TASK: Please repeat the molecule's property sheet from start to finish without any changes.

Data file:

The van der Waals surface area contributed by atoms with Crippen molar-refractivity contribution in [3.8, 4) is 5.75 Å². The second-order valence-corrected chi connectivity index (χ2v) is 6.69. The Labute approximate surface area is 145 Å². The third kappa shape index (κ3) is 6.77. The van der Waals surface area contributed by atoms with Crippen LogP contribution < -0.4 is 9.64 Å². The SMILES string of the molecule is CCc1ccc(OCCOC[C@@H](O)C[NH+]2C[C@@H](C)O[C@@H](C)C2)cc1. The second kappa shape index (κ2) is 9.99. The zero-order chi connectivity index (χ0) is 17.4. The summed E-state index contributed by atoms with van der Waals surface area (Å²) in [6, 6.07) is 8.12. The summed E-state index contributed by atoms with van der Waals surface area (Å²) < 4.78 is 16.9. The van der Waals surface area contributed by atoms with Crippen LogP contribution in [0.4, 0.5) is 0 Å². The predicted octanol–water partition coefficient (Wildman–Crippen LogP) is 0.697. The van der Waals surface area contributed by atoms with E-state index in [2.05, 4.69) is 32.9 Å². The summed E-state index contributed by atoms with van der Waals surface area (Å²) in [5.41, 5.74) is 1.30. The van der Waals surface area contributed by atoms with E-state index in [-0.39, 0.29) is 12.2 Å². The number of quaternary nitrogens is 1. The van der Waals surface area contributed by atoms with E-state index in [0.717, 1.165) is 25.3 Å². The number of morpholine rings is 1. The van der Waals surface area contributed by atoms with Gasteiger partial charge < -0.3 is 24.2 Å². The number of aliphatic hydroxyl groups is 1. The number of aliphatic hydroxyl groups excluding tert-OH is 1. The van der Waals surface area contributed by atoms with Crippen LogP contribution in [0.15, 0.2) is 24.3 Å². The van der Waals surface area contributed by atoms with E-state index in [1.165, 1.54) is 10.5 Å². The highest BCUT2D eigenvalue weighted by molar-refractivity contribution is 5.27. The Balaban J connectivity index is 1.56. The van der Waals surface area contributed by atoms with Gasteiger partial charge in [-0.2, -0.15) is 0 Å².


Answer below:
The van der Waals surface area contributed by atoms with Crippen molar-refractivity contribution in [3.8, 4) is 5.75 Å². The second-order valence-corrected chi connectivity index (χ2v) is 6.69. The Labute approximate surface area is 145 Å². The third kappa shape index (κ3) is 6.77. The van der Waals surface area contributed by atoms with Crippen LogP contribution < -0.4 is 9.64 Å². The SMILES string of the molecule is CCc1ccc(OCCOC[C@@H](O)C[NH+]2C[C@@H](C)O[C@@H](C)C2)cc1. The second kappa shape index (κ2) is 9.99. The zero-order chi connectivity index (χ0) is 17.4. The summed E-state index contributed by atoms with van der Waals surface area (Å²) in [6, 6.07) is 8.12. The summed E-state index contributed by atoms with van der Waals surface area (Å²) < 4.78 is 16.9. The van der Waals surface area contributed by atoms with Crippen LogP contribution in [0.4, 0.5) is 0 Å². The predicted octanol–water partition coefficient (Wildman–Crippen LogP) is 0.697. The van der Waals surface area contributed by atoms with E-state index in [2.05, 4.69) is 32.9 Å². The summed E-state index contributed by atoms with van der Waals surface area (Å²) in [5.41, 5.74) is 1.30. The van der Waals surface area contributed by atoms with E-state index in [-0.39, 0.29) is 12.2 Å². The number of quaternary nitrogens is 1. The van der Waals surface area contributed by atoms with E-state index in [0.717, 1.165) is 25.3 Å². The number of morpholine rings is 1. The van der Waals surface area contributed by atoms with Gasteiger partial charge < -0.3 is 24.2 Å². The number of aliphatic hydroxyl groups is 1. The number of aliphatic hydroxyl groups excluding tert-OH is 1. The van der Waals surface area contributed by atoms with Crippen LogP contribution in [0.15, 0.2) is 24.3 Å². The van der Waals surface area contributed by atoms with E-state index in [1.165, 1.54) is 10.5 Å². The highest BCUT2D eigenvalue weighted by molar-refractivity contribution is 5.27. The Balaban J connectivity index is 1.56. The van der Waals surface area contributed by atoms with Gasteiger partial charge in [-0.2, -0.15) is 0 Å².